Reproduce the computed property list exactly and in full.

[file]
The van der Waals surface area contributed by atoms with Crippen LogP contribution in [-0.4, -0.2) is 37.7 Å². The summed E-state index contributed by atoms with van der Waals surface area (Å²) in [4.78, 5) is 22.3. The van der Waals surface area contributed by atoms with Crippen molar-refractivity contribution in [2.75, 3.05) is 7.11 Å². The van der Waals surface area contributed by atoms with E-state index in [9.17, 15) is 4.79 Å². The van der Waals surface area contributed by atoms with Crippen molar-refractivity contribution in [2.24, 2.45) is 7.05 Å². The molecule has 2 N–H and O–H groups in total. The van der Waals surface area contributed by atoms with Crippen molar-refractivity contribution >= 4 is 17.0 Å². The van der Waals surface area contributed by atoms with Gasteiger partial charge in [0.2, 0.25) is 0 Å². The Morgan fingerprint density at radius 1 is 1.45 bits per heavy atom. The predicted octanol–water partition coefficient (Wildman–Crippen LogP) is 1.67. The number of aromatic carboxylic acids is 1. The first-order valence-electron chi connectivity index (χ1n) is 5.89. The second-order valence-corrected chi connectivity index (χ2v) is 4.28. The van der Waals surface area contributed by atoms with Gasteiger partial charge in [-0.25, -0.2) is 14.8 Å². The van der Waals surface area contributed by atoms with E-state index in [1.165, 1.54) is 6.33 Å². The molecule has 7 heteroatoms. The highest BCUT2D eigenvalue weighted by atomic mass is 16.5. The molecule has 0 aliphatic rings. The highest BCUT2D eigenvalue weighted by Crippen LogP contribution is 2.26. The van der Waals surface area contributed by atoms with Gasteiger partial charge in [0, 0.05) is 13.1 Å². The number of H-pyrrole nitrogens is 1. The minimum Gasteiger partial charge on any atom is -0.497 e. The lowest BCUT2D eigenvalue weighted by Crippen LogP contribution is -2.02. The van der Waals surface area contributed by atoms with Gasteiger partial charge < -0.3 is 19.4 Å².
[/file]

The van der Waals surface area contributed by atoms with Crippen LogP contribution in [-0.4, -0.2) is 37.7 Å². The summed E-state index contributed by atoms with van der Waals surface area (Å²) in [4.78, 5) is 22.3. The van der Waals surface area contributed by atoms with Crippen molar-refractivity contribution in [2.75, 3.05) is 7.11 Å². The van der Waals surface area contributed by atoms with E-state index in [9.17, 15) is 4.79 Å². The van der Waals surface area contributed by atoms with Crippen molar-refractivity contribution in [2.24, 2.45) is 7.05 Å². The molecule has 2 N–H and O–H groups in total. The van der Waals surface area contributed by atoms with Crippen molar-refractivity contribution >= 4 is 17.0 Å². The van der Waals surface area contributed by atoms with Gasteiger partial charge in [0.2, 0.25) is 0 Å². The Morgan fingerprint density at radius 1 is 1.45 bits per heavy atom. The predicted octanol–water partition coefficient (Wildman–Crippen LogP) is 1.67. The number of aromatic carboxylic acids is 1. The first-order valence-electron chi connectivity index (χ1n) is 5.89. The second-order valence-corrected chi connectivity index (χ2v) is 4.28. The van der Waals surface area contributed by atoms with Gasteiger partial charge in [-0.25, -0.2) is 14.8 Å². The van der Waals surface area contributed by atoms with E-state index in [1.165, 1.54) is 6.33 Å². The molecule has 7 heteroatoms. The highest BCUT2D eigenvalue weighted by atomic mass is 16.5. The molecule has 0 aliphatic rings. The highest BCUT2D eigenvalue weighted by Crippen LogP contribution is 2.26. The van der Waals surface area contributed by atoms with Gasteiger partial charge in [0, 0.05) is 13.1 Å². The number of H-pyrrole nitrogens is 1. The minimum Gasteiger partial charge on any atom is -0.497 e. The lowest BCUT2D eigenvalue weighted by Crippen LogP contribution is -2.02. The van der Waals surface area contributed by atoms with Gasteiger partial charge < -0.3 is 19.4 Å².